Narrative as the means to freedom: Spinoza on the uses of imagination
James, Susan (2010) Narrative as the means to freedom: Spinoza on the uses of imagination. In: Melamed, Y.K. and Rosenthal, M.A. (eds.) Spinoza's 'Theological-Political Treatise': A Critical Guide. Cambridge Critical Guides. Cambridge, UK: Cambridge University Press, pp. 250-267. ISBN 9780521882293.
Spinoza's Theological-Political Treatise was published anonymously in 1670 and immediately provoked huge debate. Its main goal was to claim that the freedom of philosophizing can be allowed in a free republic and that it cannot be abolished without also destroying the peace and piety of that republic. Spinoza criticizes the traditional claims of revelation and offers a social contract theory in which he praises democracy as the most natural form of government. This new Critical Guide presents new essays by well-known scholars in the field and covers a broad range of topics, including the political theory and the metaphysics of the work, religious toleration, the reception of the text by other early modern philosophers, and the relation of the text to Jewish thought. It offers valuable new perspectives on this important and influential work.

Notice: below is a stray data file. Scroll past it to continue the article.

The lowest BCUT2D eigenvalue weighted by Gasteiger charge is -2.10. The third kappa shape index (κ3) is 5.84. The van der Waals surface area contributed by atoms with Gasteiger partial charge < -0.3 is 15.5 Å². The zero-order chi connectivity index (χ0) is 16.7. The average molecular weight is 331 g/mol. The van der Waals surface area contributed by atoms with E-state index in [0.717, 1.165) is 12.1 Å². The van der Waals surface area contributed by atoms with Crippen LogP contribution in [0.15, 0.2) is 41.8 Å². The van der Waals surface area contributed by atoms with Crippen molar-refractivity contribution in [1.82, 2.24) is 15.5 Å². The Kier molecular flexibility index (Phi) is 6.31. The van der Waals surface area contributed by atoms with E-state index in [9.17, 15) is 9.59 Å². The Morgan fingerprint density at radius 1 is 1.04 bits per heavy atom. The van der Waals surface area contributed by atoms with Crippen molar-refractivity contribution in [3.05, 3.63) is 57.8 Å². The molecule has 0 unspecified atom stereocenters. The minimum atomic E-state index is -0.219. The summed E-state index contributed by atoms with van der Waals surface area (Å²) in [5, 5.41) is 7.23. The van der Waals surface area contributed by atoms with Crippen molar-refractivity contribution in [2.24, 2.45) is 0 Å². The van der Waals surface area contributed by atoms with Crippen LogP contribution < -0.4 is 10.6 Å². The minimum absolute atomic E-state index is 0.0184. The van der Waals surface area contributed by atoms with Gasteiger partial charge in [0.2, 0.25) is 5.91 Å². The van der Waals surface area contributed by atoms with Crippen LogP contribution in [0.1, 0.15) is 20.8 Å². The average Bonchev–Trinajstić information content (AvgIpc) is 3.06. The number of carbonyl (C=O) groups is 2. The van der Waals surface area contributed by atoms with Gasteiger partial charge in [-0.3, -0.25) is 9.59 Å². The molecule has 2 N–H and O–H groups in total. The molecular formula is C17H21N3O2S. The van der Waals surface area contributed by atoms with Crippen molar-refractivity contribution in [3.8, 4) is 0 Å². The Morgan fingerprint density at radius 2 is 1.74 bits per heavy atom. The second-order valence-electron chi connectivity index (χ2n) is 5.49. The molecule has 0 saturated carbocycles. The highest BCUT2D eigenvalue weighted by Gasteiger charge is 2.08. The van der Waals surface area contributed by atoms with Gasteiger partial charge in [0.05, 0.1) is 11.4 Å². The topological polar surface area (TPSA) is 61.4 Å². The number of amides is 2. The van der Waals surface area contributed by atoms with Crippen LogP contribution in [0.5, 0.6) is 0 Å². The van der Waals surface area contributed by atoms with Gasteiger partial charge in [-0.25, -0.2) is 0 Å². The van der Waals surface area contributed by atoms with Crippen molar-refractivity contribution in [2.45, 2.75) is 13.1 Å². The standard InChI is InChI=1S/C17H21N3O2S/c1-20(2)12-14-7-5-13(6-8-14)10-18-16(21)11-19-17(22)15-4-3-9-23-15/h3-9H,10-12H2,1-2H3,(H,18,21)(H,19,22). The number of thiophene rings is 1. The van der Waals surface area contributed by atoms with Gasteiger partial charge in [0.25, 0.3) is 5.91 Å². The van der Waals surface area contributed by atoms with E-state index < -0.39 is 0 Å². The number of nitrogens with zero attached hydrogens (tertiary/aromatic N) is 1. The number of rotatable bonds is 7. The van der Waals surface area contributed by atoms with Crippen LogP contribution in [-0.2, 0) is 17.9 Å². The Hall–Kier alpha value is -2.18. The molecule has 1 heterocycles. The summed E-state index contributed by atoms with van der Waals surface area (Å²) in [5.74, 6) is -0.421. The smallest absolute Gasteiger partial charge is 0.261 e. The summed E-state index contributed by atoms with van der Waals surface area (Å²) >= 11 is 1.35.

|Item Type:||Book Section|
|School:||Birkbeck Schools and Departments > School of Social Sciences, History and Philosophy > Philosophy|
|Date Deposited:||13 Jan 2011 11:43|
|Last Modified:||17 Apr 2013 12:20|
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